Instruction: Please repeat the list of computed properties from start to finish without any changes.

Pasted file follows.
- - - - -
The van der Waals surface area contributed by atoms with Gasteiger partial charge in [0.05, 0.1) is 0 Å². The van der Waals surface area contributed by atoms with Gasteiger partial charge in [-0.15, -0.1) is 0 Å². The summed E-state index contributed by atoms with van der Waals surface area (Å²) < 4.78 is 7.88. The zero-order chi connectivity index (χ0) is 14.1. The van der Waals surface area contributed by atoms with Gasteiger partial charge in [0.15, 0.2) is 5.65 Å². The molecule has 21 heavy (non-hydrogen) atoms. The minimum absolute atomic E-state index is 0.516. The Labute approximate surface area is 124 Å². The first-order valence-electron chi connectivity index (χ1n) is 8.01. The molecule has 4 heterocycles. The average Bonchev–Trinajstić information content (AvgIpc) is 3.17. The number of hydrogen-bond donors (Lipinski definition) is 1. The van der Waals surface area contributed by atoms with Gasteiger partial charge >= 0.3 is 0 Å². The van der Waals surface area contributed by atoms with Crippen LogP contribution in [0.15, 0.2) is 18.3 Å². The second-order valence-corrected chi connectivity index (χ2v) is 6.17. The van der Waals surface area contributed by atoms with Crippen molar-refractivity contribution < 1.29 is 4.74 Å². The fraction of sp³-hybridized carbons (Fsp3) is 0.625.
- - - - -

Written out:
The van der Waals surface area contributed by atoms with Gasteiger partial charge in [0.05, 0.1) is 0 Å². The van der Waals surface area contributed by atoms with Gasteiger partial charge in [-0.15, -0.1) is 0 Å². The summed E-state index contributed by atoms with van der Waals surface area (Å²) < 4.78 is 7.88. The zero-order chi connectivity index (χ0) is 14.1. The van der Waals surface area contributed by atoms with Gasteiger partial charge in [0.15, 0.2) is 5.65 Å². The molecule has 21 heavy (non-hydrogen) atoms. The minimum absolute atomic E-state index is 0.516. The Labute approximate surface area is 124 Å². The first-order valence-electron chi connectivity index (χ1n) is 8.01. The molecule has 4 heterocycles. The average Bonchev–Trinajstić information content (AvgIpc) is 3.17. The number of hydrogen-bond donors (Lipinski definition) is 1. The van der Waals surface area contributed by atoms with Gasteiger partial charge >= 0.3 is 0 Å². The van der Waals surface area contributed by atoms with Crippen LogP contribution in [0.15, 0.2) is 18.3 Å². The second-order valence-corrected chi connectivity index (χ2v) is 6.17. The van der Waals surface area contributed by atoms with Crippen molar-refractivity contribution < 1.29 is 4.74 Å². The fraction of sp³-hybridized carbons (Fsp3) is 0.625.